'Bring back soldier to the borders'

BIG MISTAKE: Mpumalanga MEC for safety and security Siphosezwe Masango (in black suit) and his departmental officials walk in to the hall to meet reporters for the release of crime statistics in the province. Pic. Alfred Moselakgomo. 30/07/08. © Sowetan.
BIG MISTAKE: Mpumalanga MEC for safety and security Siphosezwe Masango (in black suit) and his departmental officials walk in to the hall to meet reporters for the release of crime statistics in the province. Pic. Alfred Moselakgomo. 30/07/08. © Sowetan.

Alfred Moselakgomo

The MEC for safety and security in Mpumalanga has again called for the deployment of soldiers on the country's borders, saying their absence has weakened the battle against trans-national crime.

Siphosezwe Masango was releasing crime statistics in Nelspruit when he lambasted the cabinet's decision to remove soldiers from the borders.

He said business burglaries had dramatically increased by 20 percent, while stock theft had increased by 11 percent.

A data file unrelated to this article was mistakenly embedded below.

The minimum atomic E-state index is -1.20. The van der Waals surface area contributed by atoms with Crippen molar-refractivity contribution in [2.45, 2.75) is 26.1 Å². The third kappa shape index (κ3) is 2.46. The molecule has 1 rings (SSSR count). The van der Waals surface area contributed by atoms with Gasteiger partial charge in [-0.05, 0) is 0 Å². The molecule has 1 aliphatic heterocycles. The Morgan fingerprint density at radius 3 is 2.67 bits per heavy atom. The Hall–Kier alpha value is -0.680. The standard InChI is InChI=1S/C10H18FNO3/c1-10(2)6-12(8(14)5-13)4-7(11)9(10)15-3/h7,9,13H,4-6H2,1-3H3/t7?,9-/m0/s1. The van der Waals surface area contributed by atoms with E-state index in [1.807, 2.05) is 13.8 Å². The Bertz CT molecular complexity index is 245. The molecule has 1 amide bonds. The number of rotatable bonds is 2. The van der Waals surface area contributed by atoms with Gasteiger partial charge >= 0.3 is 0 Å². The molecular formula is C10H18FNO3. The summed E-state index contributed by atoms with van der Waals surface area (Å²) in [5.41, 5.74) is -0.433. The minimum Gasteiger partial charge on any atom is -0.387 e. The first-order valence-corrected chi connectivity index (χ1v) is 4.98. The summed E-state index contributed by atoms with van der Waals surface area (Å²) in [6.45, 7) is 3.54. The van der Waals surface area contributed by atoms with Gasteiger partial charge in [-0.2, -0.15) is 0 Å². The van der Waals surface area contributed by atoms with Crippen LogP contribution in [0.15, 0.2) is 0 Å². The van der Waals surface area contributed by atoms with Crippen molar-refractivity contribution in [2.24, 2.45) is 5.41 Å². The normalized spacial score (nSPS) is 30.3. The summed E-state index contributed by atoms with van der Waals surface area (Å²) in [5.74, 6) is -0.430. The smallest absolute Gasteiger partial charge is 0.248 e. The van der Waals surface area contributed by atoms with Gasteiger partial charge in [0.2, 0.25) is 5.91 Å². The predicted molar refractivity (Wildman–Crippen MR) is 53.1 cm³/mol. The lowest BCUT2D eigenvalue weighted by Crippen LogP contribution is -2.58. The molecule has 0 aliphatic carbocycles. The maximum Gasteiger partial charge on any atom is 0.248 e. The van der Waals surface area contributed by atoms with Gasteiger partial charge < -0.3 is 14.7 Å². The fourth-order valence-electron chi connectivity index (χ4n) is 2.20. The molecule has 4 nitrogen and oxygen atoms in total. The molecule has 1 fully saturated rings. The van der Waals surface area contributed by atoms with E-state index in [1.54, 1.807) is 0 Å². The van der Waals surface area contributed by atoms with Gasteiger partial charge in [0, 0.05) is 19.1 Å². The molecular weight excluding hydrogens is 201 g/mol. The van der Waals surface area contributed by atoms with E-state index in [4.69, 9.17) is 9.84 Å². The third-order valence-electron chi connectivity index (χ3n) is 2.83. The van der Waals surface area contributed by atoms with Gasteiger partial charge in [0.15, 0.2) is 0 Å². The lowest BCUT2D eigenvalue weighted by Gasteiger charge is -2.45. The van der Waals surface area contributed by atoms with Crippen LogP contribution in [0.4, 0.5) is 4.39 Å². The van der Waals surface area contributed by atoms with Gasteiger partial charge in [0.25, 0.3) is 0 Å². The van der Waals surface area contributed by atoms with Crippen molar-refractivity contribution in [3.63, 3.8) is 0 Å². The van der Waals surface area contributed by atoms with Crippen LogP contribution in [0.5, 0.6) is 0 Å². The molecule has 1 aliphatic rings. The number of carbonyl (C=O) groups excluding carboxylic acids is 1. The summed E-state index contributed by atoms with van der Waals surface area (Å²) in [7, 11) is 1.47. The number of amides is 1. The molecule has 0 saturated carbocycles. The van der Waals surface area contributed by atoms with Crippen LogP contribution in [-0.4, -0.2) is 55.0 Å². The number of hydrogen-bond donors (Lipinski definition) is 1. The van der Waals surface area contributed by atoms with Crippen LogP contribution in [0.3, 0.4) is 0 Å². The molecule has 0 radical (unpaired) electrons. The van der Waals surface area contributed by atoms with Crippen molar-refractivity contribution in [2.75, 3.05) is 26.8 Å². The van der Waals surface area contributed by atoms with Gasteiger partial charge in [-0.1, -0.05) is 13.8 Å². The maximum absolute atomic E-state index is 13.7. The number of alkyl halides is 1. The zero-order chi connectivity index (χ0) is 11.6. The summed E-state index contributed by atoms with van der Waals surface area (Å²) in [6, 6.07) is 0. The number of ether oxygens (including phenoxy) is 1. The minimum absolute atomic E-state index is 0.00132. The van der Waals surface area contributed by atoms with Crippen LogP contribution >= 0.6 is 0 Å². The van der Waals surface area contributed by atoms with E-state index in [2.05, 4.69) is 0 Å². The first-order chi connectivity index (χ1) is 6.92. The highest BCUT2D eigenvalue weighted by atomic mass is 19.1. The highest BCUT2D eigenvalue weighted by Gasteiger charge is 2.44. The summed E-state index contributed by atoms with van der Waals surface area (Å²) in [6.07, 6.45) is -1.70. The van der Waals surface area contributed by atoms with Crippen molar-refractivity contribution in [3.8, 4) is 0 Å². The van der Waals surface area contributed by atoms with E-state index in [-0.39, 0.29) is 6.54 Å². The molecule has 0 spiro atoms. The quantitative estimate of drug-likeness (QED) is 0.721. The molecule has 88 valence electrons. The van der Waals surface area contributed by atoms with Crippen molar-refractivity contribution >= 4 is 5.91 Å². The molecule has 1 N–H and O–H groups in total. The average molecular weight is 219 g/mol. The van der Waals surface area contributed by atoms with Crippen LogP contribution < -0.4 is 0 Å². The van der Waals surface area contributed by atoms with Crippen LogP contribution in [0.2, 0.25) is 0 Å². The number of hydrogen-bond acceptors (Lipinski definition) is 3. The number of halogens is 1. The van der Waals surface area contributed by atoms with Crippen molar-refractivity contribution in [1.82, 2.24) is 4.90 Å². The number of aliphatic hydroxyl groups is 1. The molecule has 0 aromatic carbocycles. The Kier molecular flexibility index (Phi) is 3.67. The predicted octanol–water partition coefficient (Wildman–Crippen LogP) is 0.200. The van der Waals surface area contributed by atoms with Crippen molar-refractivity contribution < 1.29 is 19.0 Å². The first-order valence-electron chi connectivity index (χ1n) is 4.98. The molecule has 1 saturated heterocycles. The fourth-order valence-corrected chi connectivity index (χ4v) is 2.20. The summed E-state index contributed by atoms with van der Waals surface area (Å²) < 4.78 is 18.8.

"Our open borders may have influenced the increase in property crime since goods can be smuggled through the illegal entrances that were shown to me when I was there," he said.

"Removing the soldiers was a big mistake."

During his budget speech earlier this year Masango had said the withdrawal of the SANDF had weakened the battle against large-scale crime.

It had been one of the main pillars of the national crime prevention strategy.

Masango said four out of six categories of robbery with aggravating circumstances and truck hijacking had increased by 58 percent, house robbery by 54 percent, business robbery by 45 and hijacking by 11 percent.

"But the police must be commended for having managed to decrease cash-in-transit heists by 45 percent and bank robberies by 17 percent in the province," Masango said.

He said there had been a decrease of 11 percent in cases of illegal possession of firearms and ammunition.

"Though there is a 15 percent decrease in drug-related crimes, there is an increase of 49 percent in cases of drunken driving," he said.

The MEC said he was concerned by his department's inability to meet its target in the murder category for the period under review since there had been a reduction of only 4 percent.

A total of 49 362 contact crime cases were reported during 2006-07 and more than 44 824 cases reported this financial year.

"This represents an overall decrease of 10 percent, but the number of cases reported is still high."

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